Apple Inc. (NASDAQ:AAPL) is sitting on $150 billion in cash and is planning a $17 billion bond issue to buy back shares. It may sound odd that Apple is borrowing cash for share buybacks, but the Cupertino giant has good reasons to do so.
“We very much appreciate all of the input that so many of our shareholders have provided us on how best to deploy our cash,” stated Apple chief executive Tim Cook during a recent earnings call.
Around 88% of Apple’s cash ($130 billion) is overseas. If Apple brought it back home, the U.S. government would collect around a third of that amount.
“Thanks to Apple’s strong growth and international expansion in recent years we’ve built substantial offshore cash balances,” added Apple’s principal accounting officer and future CFO Luca Maestri. “To repatriate our foreign cash under current U.S. tax law, we would incur significant tax consequences and we don’t believe this would be in the best interest of our shareholders.”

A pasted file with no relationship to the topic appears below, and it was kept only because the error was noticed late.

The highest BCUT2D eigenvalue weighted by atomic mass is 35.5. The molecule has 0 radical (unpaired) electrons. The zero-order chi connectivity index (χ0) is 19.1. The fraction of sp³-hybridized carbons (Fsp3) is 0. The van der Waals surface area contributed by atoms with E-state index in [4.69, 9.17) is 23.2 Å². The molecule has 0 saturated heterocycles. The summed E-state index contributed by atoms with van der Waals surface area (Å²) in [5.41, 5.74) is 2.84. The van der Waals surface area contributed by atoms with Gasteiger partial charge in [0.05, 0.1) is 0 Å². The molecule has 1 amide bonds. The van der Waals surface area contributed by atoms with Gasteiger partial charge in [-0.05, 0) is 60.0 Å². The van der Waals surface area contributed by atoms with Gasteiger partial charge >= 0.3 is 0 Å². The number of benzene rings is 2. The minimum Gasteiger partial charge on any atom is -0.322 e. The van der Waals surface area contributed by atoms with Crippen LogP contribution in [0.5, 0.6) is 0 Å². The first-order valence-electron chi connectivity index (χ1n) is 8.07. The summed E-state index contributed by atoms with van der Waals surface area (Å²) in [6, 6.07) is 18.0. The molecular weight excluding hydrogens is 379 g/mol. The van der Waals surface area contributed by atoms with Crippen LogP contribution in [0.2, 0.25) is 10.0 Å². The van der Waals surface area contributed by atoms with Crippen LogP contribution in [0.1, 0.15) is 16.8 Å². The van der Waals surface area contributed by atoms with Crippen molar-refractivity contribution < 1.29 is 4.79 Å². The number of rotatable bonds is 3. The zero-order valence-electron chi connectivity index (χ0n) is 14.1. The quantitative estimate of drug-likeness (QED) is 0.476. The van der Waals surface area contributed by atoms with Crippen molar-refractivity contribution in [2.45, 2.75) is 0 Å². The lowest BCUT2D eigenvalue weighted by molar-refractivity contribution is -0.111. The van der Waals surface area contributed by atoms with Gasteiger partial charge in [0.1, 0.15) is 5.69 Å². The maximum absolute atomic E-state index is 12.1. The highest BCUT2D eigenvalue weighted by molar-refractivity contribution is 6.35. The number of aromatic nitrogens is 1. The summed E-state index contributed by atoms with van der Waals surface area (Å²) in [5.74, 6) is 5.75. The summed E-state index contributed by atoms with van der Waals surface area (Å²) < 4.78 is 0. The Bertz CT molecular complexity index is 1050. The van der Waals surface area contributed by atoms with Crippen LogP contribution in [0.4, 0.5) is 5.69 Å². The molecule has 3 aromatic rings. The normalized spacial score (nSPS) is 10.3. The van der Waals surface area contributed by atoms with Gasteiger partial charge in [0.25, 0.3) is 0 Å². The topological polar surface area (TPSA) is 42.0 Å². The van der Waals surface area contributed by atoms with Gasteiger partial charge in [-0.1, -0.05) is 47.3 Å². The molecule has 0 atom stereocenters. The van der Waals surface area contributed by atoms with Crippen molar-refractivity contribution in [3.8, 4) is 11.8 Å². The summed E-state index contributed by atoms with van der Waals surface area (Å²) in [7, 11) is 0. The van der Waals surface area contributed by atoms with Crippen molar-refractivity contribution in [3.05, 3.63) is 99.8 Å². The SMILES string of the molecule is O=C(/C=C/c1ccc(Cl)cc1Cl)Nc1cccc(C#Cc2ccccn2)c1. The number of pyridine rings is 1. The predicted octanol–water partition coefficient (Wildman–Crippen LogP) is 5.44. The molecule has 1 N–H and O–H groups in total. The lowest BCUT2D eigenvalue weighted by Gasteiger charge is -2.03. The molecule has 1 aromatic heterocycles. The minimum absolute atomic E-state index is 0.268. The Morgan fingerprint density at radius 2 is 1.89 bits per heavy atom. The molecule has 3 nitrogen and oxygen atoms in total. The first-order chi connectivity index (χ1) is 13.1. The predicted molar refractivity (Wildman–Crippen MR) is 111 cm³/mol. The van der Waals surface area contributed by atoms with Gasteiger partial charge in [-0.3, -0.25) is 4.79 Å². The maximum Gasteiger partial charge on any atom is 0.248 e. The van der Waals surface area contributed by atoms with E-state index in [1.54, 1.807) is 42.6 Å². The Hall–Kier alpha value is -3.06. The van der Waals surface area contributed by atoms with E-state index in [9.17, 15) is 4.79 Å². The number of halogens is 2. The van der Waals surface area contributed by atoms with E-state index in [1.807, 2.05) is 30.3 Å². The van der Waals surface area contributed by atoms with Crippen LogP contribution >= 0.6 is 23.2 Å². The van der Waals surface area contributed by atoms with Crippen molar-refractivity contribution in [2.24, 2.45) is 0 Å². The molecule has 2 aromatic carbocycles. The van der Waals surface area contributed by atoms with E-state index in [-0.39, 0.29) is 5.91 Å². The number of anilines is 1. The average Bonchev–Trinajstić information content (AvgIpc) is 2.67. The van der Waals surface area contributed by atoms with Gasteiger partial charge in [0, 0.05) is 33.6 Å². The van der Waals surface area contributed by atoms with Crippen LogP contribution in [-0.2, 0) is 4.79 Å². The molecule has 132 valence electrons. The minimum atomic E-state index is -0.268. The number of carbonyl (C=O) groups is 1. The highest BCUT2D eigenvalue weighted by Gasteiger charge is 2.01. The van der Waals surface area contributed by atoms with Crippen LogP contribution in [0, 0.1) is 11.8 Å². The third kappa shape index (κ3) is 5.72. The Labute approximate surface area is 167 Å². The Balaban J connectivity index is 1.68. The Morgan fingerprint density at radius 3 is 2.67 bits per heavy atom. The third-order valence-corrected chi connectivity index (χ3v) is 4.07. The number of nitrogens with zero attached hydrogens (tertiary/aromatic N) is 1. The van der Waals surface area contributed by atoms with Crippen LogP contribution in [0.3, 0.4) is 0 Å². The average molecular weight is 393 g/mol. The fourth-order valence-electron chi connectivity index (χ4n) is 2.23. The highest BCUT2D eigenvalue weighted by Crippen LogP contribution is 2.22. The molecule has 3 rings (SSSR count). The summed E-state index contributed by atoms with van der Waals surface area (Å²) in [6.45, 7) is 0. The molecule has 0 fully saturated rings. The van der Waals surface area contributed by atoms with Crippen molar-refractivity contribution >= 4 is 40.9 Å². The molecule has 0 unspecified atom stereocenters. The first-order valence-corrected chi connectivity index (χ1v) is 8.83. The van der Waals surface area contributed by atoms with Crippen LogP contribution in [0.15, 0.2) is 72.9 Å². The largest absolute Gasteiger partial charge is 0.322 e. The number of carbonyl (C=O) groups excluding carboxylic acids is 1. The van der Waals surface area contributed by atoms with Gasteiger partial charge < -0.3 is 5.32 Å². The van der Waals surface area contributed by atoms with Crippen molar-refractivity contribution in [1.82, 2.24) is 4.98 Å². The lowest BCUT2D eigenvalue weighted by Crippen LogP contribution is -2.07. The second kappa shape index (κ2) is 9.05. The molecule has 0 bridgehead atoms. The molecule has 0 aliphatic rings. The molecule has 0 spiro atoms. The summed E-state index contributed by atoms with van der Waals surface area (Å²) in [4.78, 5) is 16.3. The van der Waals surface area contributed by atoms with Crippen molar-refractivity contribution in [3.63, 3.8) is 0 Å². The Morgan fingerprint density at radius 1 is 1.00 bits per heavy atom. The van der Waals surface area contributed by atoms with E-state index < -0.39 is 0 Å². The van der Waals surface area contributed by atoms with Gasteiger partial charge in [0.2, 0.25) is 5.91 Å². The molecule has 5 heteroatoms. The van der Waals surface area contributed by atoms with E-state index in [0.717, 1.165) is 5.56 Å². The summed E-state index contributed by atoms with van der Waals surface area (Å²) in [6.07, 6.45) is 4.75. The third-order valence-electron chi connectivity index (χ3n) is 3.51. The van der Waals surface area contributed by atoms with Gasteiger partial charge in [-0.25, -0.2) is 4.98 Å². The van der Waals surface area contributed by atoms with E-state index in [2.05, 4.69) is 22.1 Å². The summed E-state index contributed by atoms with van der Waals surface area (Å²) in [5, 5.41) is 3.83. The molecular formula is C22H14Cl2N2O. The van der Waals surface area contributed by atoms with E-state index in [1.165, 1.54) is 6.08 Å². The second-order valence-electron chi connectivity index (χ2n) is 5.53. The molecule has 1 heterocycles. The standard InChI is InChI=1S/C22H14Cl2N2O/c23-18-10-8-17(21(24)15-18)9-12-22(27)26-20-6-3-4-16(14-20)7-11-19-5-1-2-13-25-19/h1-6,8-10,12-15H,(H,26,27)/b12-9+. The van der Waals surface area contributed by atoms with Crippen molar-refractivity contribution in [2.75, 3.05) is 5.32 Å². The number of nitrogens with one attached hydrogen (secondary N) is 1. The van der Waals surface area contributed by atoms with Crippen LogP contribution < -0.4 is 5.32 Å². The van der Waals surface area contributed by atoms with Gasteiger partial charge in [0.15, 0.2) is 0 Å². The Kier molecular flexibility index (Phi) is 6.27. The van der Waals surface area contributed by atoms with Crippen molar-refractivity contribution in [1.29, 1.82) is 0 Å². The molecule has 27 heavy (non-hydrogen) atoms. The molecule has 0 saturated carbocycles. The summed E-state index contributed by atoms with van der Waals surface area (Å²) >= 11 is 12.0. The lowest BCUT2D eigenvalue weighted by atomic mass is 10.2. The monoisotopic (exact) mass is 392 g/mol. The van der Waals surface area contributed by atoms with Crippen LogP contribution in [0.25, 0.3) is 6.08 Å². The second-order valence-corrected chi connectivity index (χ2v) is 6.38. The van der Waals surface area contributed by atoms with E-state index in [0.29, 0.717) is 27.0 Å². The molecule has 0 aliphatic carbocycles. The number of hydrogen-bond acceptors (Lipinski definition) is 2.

When the SEC asked Apple about its foreign earnings last year, Apple said that most of it was generated by Irish subsidiaries and is “intended to be indefinitely reinvested in operations outside the U.S.” By issuing debt in Europe, the proceeds could be used for the buyback while the interest and principal owed to debt investors would be paid out of from Apple’s Irish cash pile.